Sunday, January 13, 2008

Le Dernier Tango au Centre-Ville (The Last Tango in Downtown)

Let's pretend these old buildings in Downtown are those in The Latin Quarter of Paris for the moment.

So you meet a depressed mid-aged guy here. He rents an old apartment here. You're a hot chick of an exotic quality (in the movie, a young French girl; in reality, anything intriguing you can name) and he's a regular American mid-aged guy of some European descents. You do not know his name. He doesn't want to know your name. You meet him in his apartment from time to time. He says 'you don't need names in this apartment and everything outside of here is bullshit'. You try but you fail to know anything about him. All you can do is to lay in his bed naked with him and to sigh:

Oh, what strong arms you have.
What long nails you have.
What a lot of fur you have.
What a long tongue you have.

Then you reach his crotch and ask:

What's this for?

Goddammit I pass out. Grass-eater. It's tough to be in love. You go through his pockets, want to reach his heart so badly but he keeps shutting you off. You stand in front of the sink with him when he shaves and he consoles you, "I know it's tough, but you're gonna have to bear it. You know these things are really beautiful. They're very rare. You don't find them anymore."

These things are really beautiful. They're very rare. A beautiful woman that doesn't ask but just loves him for anything other than knowing him as a real person.

The only reason he doesn't let you know him is precisely that he thought if you finally know what a person he is, you will not love him anymore. He doubts life. He screams, "fucking God!". He expresses his disgust of society's repression, religious beliefs, "family", "church", "lie", loss of "freedom" and people's egotism when he butter-anal-rapes you.

Why does he think he's not lovable? You tell me. He is a guy, when it comes to gender; a white guy, when it comes to race; an American white guy, when it comes to nationality. Anybody still thinks relationships are only on a personal but not a sociological level? Any armchair psychologists advocating the "play hard to get" and American-style self esteem, please go do a degree in social science (in a good school) before saying anything insensitive to the related social issues of personal relationships. Give me a break if you're pleased: I'm not convinced in the 21st C dating culture, an American white guy from Little Rock in Arkansas dates a significant number of women of "Other" races after he "has made it" in Hollywood or Greenwich before he marries somebody that looks like Jennifer Gardner and Nicole Kidman is really a coincidence that he's "somehow" "in love" with her. It's xenophobia which no love from a woman can help. Let's face it: his marriage has little to do with love but reasons other than love behind marriages we see everyday on the expense of the "Other" women. (For detail, find "The Other" with 20th C French psychoanalyst Jacques Lacan.)

The only thing that can complicate such xenophobia is money ($$): that is why he married the French wife with money in the first place. He had been a boxer, a bongo player, and a journalist, in other words, an actor who bartended if in nowadays Hollywood before he married his wife.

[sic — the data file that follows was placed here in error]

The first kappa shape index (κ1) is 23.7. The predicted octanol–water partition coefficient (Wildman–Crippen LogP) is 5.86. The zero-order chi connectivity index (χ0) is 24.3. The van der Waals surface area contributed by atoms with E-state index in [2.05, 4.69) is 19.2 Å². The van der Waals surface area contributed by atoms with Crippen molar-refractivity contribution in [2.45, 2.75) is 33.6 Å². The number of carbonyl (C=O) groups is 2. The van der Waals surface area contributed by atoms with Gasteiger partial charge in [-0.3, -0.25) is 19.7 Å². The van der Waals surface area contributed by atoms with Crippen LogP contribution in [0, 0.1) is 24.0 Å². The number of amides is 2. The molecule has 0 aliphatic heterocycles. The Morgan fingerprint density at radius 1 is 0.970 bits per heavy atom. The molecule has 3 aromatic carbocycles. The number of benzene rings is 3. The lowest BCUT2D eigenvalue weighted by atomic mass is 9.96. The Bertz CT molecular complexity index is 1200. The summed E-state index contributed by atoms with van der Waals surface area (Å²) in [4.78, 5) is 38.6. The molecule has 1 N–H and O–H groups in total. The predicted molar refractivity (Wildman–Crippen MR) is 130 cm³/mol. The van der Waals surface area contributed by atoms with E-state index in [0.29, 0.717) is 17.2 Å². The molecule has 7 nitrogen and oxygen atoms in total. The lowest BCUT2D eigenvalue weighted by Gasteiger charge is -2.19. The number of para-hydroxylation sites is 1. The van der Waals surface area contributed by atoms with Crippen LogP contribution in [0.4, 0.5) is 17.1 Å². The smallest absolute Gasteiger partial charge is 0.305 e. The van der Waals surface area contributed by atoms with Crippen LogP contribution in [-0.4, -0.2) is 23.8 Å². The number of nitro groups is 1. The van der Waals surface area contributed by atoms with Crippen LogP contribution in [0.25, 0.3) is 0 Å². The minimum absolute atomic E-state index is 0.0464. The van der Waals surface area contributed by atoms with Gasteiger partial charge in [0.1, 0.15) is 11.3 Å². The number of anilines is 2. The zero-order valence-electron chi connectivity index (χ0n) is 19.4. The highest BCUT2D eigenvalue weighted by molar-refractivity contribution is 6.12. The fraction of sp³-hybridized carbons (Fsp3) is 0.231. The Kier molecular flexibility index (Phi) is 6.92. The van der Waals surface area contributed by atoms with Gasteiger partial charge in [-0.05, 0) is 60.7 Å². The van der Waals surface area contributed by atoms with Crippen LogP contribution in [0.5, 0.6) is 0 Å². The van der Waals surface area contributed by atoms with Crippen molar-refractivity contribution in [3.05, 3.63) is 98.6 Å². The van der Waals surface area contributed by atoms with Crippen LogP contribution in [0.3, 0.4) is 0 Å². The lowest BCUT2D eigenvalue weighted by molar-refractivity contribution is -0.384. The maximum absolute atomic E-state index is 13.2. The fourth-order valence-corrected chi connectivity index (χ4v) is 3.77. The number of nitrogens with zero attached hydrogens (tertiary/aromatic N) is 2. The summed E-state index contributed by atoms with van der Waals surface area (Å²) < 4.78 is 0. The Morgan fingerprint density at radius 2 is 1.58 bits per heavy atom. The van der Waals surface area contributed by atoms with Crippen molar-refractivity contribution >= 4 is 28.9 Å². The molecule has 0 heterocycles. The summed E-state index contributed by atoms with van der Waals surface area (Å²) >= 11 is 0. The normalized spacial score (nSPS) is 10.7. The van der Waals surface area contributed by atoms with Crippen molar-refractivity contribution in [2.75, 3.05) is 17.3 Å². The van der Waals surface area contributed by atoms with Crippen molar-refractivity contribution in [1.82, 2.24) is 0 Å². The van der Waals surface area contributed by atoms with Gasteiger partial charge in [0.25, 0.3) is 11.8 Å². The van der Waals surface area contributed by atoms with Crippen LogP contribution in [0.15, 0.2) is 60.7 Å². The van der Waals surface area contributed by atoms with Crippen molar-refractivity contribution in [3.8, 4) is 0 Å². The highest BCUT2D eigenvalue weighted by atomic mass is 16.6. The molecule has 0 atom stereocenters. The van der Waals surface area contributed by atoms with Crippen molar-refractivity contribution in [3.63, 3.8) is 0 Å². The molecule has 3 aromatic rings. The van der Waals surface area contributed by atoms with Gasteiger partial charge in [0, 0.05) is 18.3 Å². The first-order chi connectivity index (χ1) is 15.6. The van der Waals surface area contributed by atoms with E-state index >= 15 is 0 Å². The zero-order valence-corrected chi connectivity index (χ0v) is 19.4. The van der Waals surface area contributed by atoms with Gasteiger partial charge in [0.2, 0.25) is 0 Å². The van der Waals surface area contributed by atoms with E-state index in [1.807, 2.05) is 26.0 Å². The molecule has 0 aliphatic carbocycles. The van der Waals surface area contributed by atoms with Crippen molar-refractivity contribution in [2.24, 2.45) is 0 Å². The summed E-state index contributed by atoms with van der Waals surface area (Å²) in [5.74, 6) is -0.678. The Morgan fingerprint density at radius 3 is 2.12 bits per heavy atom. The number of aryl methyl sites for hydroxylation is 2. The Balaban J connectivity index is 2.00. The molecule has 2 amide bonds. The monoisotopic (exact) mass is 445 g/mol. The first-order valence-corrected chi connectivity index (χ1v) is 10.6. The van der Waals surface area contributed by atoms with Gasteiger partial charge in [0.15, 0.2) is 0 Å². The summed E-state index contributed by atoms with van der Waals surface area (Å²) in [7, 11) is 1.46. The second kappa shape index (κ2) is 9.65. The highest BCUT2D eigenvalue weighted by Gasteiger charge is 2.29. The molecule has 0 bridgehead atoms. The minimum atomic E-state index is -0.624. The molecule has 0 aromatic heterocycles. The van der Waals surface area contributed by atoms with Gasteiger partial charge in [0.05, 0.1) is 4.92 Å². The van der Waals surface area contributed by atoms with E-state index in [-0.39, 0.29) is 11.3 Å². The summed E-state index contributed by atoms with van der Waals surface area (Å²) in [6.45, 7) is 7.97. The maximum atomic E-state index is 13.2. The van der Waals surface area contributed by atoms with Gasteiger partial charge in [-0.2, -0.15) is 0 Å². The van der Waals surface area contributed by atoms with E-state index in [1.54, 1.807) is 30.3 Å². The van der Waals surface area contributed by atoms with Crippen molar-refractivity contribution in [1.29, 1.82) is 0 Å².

What's funny is the English subtitle (Netflix edition) just reads "these sinks are really beautiful". If the American translator who does the subtitle has actually been around people from Paris, he'll know it is "things", not "sinks", because Marlon Brando was ridiculing the French girl's accent in the movie. French folks with a thick accent pronounce "th" as "s". I wonder how many people actually thought it's really "sinks" when Marlon Brando was indeed standing, shaving in front of the sink in the scene.

Yes, love is very rare these days, or ever (Le Dernier Tango à Paris was made in 1972 so it was the beginning of human history). True love. Not the American sociopsychologically dictated "love" I mean, argh, wimps.

7 comments:

Bob Pielke said...

"Yes, love is very rare these days, or ever (Le Dernier Tango à Paris was made in 1972 so it was the beginning of human history). True love. Not the American sociopsychologically dictated "love" I mean, argh, wimps. "

You raise a whole host of interesting issues here, LADTC, not the least of which your metaphorical reference to 1972…???

Part of the problem with "love" [and with many nouns] is the Greek mindset of categorization. [Thanks Aristotle!!!] Then we attempt to derive specific conclusions from universal premises, thus committing the fallacy of Accident.

Egad....PEDANTIC ALERT!

Downtown Chick said...

What is "the fallacy of Accident" Professor Bob?

Bob Pielke said...

Ahem, let me put on my professorial wig....

Here's one:

Amrican men are dysfunctional in intimate relationships. [a generalization]

Mr. Luap is an American.

So, he will be dysfunctional in an intimate relationship.

The Fallacy: he might be....but by accident. The generalization doesn't support the notion that all Am men are dys. The argument is inductive, pretending to be deductive.

PS -- I've cast aside my academic robes officially as of Saturday!

Yea!!!!!!

Downtown Chick said...

So you don't believe the story is a social commentary against a quasi-universal truth of society's repression on the American white dysfunctional men?

Downtown Chick said...

Oh my God you retired?

Bob Pielke said...

"So you don't believe the story is a social commentary against a quasi-universal truth [?]of[?] society's repression on the American white dysfunctional men?"

??? "on" or "of"??

"Oh my God you retired?"

Tell your God "yes indeed"! I'm a full-time big bad badass bobby boy writer now lookin' loose women, wine and trouble.

Downtown Chick said...

On. Or of the dysfunctional chick apparently.

You got a longass new title dude.